Where his teammate Trevor Ariza is shooting at a very poor level, Carl is top 10 in the league in both FG% and FT% and in the top-5 in true shooting percentage, despite not starting a single game this season. And as much as I love fantasy ball and number crunching, that would be doing a terrible disservice to him considering all the intangibles he brings to the team and the depth he offers them. Plus, how can you not cheer for a guy that torches the Clippers for a then career high of 27 points in his first game back after losing 5 teeth to Dirk’s elbow? Most Improved and 6th Man of the Year awards appear in his crosshairs, further proving that predicting these awards before the season is a fool’s errand. And it’s not only Landry, Brooks, and usual suspect Shane Battier, but an entire team effort. They’re grinding out games and forcing their opponents to play their gritty style of ball, which, to put it mildly, is tiring on the opposition. Given the choice between a team that plays consistent defense and gets crucial stops in the clutch and one with unlimited offensive weapons and no defensive awareness, I’d go with the former. Best of all for Houston is that with McGrady’s huge contract coming off the books at season’s end, they can add some serious offensive talent and young prospects to this already solid foundation.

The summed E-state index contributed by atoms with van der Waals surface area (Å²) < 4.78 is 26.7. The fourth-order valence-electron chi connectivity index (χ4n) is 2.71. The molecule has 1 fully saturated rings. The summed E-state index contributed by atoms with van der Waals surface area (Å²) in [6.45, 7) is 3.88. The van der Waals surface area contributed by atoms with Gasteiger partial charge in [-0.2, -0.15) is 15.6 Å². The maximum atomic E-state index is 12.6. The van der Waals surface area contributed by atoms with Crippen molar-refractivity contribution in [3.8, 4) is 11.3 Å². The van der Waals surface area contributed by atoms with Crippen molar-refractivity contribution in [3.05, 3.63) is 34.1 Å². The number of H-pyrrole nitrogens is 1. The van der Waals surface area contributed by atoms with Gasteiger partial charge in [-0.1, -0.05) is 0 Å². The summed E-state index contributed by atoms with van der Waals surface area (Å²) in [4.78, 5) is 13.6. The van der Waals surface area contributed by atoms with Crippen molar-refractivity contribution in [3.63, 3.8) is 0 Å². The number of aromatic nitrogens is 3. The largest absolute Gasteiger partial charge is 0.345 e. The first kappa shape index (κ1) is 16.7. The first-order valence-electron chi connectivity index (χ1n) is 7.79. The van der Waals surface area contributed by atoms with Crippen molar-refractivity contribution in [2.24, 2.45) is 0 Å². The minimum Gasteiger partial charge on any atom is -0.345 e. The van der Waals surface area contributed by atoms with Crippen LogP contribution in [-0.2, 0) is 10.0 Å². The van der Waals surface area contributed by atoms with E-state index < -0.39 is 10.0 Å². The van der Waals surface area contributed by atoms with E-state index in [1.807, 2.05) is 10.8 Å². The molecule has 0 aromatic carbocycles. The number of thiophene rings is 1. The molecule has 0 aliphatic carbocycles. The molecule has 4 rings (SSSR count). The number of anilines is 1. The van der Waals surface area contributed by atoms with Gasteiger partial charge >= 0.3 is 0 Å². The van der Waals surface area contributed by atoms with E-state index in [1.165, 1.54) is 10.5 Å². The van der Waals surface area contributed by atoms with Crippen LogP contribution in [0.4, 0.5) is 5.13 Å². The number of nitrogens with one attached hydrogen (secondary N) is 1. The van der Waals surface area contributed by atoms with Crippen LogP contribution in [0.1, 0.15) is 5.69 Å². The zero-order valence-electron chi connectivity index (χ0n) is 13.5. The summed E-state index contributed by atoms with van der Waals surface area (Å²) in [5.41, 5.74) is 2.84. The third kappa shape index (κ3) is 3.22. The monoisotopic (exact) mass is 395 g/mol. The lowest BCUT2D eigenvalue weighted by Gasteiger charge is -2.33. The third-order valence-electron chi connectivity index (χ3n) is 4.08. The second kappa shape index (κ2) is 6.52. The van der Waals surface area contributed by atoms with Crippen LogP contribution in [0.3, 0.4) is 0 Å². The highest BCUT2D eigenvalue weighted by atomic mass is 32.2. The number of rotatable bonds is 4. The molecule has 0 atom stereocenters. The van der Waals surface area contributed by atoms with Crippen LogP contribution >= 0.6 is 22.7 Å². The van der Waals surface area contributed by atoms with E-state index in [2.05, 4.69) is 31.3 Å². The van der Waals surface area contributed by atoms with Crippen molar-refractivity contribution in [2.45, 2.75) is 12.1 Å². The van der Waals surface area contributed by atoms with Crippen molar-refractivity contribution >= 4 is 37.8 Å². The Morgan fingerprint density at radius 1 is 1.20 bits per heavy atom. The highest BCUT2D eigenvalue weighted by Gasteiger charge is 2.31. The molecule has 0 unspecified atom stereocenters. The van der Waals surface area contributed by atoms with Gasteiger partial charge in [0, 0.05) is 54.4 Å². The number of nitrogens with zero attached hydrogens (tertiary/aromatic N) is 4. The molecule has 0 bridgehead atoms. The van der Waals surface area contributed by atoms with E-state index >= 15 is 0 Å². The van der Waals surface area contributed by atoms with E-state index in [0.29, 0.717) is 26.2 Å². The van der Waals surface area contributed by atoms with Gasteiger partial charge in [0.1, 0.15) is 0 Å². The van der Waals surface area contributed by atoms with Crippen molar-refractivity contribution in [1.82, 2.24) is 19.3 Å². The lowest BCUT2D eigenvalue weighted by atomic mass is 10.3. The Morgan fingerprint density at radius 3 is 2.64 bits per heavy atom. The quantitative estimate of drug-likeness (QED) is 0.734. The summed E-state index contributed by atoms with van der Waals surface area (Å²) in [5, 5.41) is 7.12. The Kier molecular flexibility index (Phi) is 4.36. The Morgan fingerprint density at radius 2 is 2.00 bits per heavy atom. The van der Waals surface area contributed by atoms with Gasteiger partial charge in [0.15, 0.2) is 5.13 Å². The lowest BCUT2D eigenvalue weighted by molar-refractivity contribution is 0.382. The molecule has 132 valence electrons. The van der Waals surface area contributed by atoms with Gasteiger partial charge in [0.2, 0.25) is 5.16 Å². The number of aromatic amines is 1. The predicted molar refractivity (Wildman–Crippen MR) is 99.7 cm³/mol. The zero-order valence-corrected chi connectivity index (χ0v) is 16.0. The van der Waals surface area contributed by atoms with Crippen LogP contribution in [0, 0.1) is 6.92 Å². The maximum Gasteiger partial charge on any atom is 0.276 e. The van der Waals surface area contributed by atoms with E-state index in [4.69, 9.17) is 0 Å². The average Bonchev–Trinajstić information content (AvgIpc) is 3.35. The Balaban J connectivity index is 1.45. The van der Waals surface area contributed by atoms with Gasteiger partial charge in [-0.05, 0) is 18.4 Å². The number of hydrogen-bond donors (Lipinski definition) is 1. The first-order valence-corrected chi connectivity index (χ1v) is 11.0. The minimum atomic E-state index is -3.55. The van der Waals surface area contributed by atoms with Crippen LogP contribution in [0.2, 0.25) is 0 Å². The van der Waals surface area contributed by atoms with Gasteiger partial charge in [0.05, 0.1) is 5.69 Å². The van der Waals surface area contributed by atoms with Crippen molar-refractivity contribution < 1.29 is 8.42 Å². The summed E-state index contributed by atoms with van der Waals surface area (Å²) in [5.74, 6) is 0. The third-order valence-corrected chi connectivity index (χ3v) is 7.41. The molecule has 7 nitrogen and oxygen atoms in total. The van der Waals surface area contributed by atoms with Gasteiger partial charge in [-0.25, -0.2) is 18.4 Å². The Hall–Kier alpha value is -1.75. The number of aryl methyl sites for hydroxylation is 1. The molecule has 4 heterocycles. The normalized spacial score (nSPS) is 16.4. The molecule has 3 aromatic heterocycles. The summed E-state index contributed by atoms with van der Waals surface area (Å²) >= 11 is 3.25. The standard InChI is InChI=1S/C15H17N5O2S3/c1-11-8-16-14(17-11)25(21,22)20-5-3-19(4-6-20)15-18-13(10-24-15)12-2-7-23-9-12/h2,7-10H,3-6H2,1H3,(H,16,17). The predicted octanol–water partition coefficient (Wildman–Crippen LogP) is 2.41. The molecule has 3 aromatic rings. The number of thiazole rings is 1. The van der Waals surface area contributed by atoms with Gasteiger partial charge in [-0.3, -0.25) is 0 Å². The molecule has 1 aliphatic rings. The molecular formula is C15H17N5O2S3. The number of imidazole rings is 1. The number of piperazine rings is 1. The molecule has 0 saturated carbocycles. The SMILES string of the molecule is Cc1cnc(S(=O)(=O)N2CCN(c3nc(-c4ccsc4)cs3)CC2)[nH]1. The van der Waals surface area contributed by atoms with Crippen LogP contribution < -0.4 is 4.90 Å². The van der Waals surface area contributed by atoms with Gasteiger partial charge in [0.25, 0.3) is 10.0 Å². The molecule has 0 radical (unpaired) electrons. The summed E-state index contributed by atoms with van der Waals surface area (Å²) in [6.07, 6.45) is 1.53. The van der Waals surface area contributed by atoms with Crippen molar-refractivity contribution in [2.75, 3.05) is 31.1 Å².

But really, I should never have questioned Rick Adelman. Simply put, the man doesn’t know how to lose. In fact his last losing season came in the mid-90s with a Warriors team lead by Latrell Sprewell – tangentially, that was a season prior to Latrell’s… we’ll call it, “misunderstanding” with PJ Carlesimo. So you see, coach Adleman is also reasonable and understanding. He has instilled a winning culture in the team since he joined the Rockets and has produced results with ostensibly little talent. Adelman’s ability to create a system with which his players buy into, all the while maintaining a very disciplined and focused squad must be lauded. In the very least, he’s in the conversation for Coach of the Year, yet another Rocket defying critics and pre-season “expert” analysis. A refreshing change of scenery in Houston, no longer the league’s token “second round virgin” nor punching bag for the Utah Jazz, but an admirable underdog that are playing way above expectations.

Coming up in the next article – the bad – and there’s a lot to go through…